Oscars 2015: Red, silver and bling is how Hollywood won the red carpet
Three of the acting winners - Julianne Moore (Still Alice), JK Simmons (Whiplash) and Patricia Arquette (Boyhood) - are virtual locks going into Sunday's show, but best actor will be a nail biter. As will be the best picture which is, as of now, a tie between Birdman and Boyhood.hollywood Updated: Feb 25, 2015 11:26 IST
The 87th Academy Awards will be buzzing with something the Oscars haven't always had in recent years: genuine intrigue at who the night's biggest winners will be.
With a co-leading nine nominations, Alejandro Inarritu's backstage comedy Birdman (or The Unexpected Virtue of Ignorance) flies in with the strongest wind at its back.
It topped the acting, directing and producing guild awards, which are often strong predictors of what the Academy of Motion Pictures Arts and Sciences will vote for.
Shimmering beads and jewels broke through an unusually dreary rainy afternoon in Hollywood on Sunday as the film industry's beautiful and powerful hit the glamorous Oscars red carpet.
Julianne Moore, Felicity Jones, Rosamund Pike and more donned dresses with sparkle and shine as they arrived for the biggest night for the movie business. Silver and red were early popular colors on the carpet.
Jones, nominated for best actress for The Theory of Everything, wore a fairy tale-inspired Alexander McQueen gray gown with a beaded halter bodice and full skirt. She said she chose the design for "the strength and femininity."
Rosamund Pike, nominated for best actress for Gone Girl, wore a red strapless Givenchy gown with beading that gave it the appearance of layered rose petals.
Moore, who is favored to win the best actress prize for Still Alice, wore a strapless white beaded Chanel gown with black accents.
Naomi Watts, one of the stars of Birdman, shimmered in an Armani Prive gown with head-to-toe silver and black beads.
Best supporting actress nominee Patricia Arquette bucked the shine trend with an understated black and white off-the-shoulder gown designed by her childhood friend, Rosanna Getty.
Clear plastic tents shielded fans and the carpet itself from alternating moments of stormy weather and bright sun.
Birdman won best feature at Saturday's Independent Film Spirit Awards, further boosting its momentum. At the pre-Oscars beachside bash, star Michael Keaton, who won best actor, proclaimed the film "bold cinema" and "a game changer," a judgment shared by many in Hollywood who no doubt recognise something in Keaton's character's out-of-control ego.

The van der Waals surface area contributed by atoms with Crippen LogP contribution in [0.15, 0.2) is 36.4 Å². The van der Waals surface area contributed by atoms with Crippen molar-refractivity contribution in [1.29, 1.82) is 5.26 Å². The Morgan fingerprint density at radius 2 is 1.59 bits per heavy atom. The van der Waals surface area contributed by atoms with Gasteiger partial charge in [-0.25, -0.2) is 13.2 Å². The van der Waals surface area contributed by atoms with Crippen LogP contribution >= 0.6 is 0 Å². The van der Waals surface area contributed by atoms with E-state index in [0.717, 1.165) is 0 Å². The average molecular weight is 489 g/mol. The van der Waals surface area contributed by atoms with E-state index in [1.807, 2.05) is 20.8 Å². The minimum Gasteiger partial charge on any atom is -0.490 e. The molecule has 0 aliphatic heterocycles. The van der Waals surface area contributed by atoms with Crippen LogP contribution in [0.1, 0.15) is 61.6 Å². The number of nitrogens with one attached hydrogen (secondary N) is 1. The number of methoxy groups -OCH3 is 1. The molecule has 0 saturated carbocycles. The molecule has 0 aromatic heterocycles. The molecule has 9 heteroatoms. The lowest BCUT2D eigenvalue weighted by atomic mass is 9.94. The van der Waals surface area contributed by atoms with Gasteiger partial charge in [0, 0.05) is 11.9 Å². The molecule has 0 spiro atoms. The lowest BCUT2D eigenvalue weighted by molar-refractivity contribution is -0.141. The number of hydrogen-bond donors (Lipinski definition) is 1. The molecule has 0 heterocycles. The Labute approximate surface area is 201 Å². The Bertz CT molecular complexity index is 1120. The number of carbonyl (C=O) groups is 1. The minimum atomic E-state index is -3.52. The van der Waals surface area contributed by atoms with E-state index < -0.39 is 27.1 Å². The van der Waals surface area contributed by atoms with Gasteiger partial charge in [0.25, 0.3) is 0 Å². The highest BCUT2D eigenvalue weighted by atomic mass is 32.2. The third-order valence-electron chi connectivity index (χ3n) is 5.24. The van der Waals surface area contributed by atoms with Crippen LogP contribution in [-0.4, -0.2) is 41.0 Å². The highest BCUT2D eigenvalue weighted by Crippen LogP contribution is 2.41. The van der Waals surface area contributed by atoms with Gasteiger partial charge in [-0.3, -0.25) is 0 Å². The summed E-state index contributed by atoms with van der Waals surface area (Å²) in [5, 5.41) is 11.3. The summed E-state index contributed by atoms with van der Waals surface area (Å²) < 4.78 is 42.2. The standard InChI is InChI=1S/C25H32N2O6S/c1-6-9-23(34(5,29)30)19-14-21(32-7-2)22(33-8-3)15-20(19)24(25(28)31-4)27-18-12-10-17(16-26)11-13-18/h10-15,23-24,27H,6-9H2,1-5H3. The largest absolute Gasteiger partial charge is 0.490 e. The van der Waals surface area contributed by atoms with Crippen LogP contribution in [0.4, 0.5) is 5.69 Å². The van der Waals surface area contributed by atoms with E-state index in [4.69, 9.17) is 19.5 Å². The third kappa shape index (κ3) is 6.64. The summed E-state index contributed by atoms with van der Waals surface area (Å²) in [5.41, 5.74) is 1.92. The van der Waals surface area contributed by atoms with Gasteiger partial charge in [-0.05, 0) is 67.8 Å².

But the coronation of Birdman is far from assured. Many believe the landmark of Richard Linklater's 12-years-in-the-making Boyhood will ultimately prove irresistible to academy members. Best director also appears to be a toss-up between Inarritu and Linklater.
Three of the acting winners - Julianne Moore (Still Alice), JK Simmons (Whiplash) and Patricia Arquette (Boyhood) - are virtual locks going into Sunday's show, but best actor will be a nail biter.
It could be the young British star Eddie Redmayne for his technically nuanced performance as theoretical physicist Stephen Hawking in The Theory of Everything, or it could be Keaton's career-topper in Birdman, as an actor trying to flee his superhero past.
But whether suspense will be enough to pull viewers to the telecast on ABC remains to be seen. Host Neil Patrick Harris will hope to continue the recent ratings upswing for the Oscars, which last year drew 43 million viewers, making it the most-watched entertainment telecast in a decade.
This year's crop of nominees, however, is notably light on box-office smashes. Clint Eastwood's American Sniper (six nominations including best picture) is the only best-picture candidate to gross more than $100 million domestically. (A runaway hit, it recently surpassed $300 million.)
Possibly worse for the Oscars is that the lack of diversity in the nominees this year (all 20 nominated actors are white) turned off many potential viewers and led some to call for a boycott of the broadcast. Producers Craig Zadan and Neil Meron are likely to aim for a telecast more inclusive than the nominees.
Planned performers include Lady Gaga, Jack Black, Jennifer Hudson and Anna Kendrick, as well as Oscar-nominated original songs: Common and John Legend (Glory from Selma), Maroon 5 (Lost Stars from Begin Again), Tim McGraw (I'm Not Gonna Miss You from Glen Campbell), Rita Ora (Grateful from Beyond the Lights) and Tegan and Sara with the Lonely Island (Everything Is Awesome from The Lego Movie).
Oprah Winfrey (a co-star in Selma) will be among the presenters, as will Eddie Murphy, Chris Pratt, Kevin Hart, Ben Affleck, Jennifer Aniston, Scarlett Johansson, Cate Blanchett, Channing Tatum and John Travolta.
Increasingly, ratings are driven by moments that spark social media frenzy, like when Travolta famously mispronounced the name of singer Idina Menzel as Adele Dazeem at last year's show. Sunday night, he gets a chance for redemption.